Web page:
I don’t know what you think about long time exposures, but what I see – at least online – is always the same boring seascape with the water surface smoothed out by using an exposure time of several seconds or the even more obvious waterfall image with the cascade of water softened to a white fuzzy cloth hanging down the cataracts. Ever so often these images run under the category “fine art”, but to be honest neither do I know what this overused term describing a certain type of photographic image really means, nor do I think that these images are particularly innovative or exciting.
What I was after with my latest little project was kind of the opposite to “fine art” and may be termed “raw art” instead. I wanted to capture the sunlit landscape with a pinholed beer can. The blurry images showing the trail of the sun which gets steeper and steeper over several months towards the summer solstice always fascinated me. Usually the landscape on these solargraphies is somewhat dark and only faintly visible. The basis for this kind of photography is cheap and simple. You need a can or any light tight box with a pinhole in it and a piece of photographic paper. The latter is sensitive to light, but not as sensitive as film. What normally turns out as a positive in the darkroom is used here to produce a negative on paper. This can be scanned with an ordinary flatbed scanner and inverted in post processing. A clean and straightforward process with no chemicals involved. There is plenty of how-to videos online and after watching some of these, I made six pinhole beer can cameras, three to be used by myself and the other three to be sent to family members all over Germany. All cameras were installed around the 21st December last year to start with the lowest possible sun trail on the horizon. The plan was to expose the photo paper for the entire half year until 21st June 2021 to record the full amplitude of the sun’s yearly trail.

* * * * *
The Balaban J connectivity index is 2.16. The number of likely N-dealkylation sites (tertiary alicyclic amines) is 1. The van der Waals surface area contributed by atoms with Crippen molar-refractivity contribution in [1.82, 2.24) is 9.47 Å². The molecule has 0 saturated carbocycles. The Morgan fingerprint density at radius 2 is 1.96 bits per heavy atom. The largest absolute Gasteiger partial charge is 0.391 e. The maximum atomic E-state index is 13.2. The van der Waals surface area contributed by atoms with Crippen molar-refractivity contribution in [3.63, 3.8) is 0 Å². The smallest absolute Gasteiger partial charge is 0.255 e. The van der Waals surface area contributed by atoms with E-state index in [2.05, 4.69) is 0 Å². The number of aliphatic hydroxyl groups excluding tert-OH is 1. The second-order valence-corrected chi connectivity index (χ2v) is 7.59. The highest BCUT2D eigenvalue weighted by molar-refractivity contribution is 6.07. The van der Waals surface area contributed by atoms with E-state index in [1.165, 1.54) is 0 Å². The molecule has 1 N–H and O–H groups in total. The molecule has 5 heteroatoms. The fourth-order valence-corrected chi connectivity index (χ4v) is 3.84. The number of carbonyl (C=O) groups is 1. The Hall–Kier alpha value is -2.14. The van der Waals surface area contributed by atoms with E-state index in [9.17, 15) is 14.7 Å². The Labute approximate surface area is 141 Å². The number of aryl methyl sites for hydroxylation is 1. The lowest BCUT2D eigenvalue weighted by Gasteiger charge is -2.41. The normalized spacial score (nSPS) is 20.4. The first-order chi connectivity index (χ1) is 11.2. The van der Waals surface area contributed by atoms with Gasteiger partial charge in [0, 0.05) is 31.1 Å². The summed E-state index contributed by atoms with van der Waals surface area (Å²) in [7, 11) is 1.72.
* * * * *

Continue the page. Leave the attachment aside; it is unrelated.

One camera, which I had mounted on a fence at a woodland’s edge only survived for about two weeks. Someone got too curious, ripped the camera-fixing duck tape off the fence post, threw it into the landscape and took the camera with him (or her). But the other one which was mounted on a dead tree trunk made it throughout winter and spring. I collected it last week, since I feared that over the coming weeks the sun trail would be so high up in the sky that it may run out of the image. The remaining beer cans are still in position and will be collected in about a month’s time.
And here is what I got from my first harvest:
Isn’t that remarkable? A shutter opened for a little more than 5 months resulted in this amazing record of time with uninterrupted bright trails from left to right showing sunny days and scattered trail lines marking temporary cloud covers. Almost half a year burned into a single frame. At least for me that’s something to think about! What is time? What is a day, a week, a month? What is the relationship between the seemingly static landscape and the daily changing position of our cosmic energy source? These are questions which I see arising from this kind of pictures and this is exactly what I love about this unusual type of photography. You look at the image and it throws questions at you, uncertainties, even uncomfortable feelings. I know, solargraphy is not so unusual and it had been used for more than a century even to solve scientific problems, but nevertheless these images are still fascinating today. Even more so, since most contemporary photographs are taken with little high-tech computers called digital cameras and high-tech lenses and produce these superclean and ultrasharp images we’re confronted with everyday and everywhere. Solargraphy images by contrast are just the opposite. They are raw, fuzzy, even gritty sometimes and the only device needed to make them is a dark box with a hole in it.
For those of you interested in the technicalities of the image: I used 30 year old ORWO silk matte paper, which is known to produce some aberrant color gradients in solargraphy images. The final image was scanned as color positive with an Epson V700 flatbed scanner at a resolution of 800 dpi and post-processed in Photoshop. Now that I know that the setup works as expected, I am very curious to see the results of the remaining four beer cans. Once I have the scans ready, I will certainly share them in a future post.
Pingback: Same same but different! – Light & Grain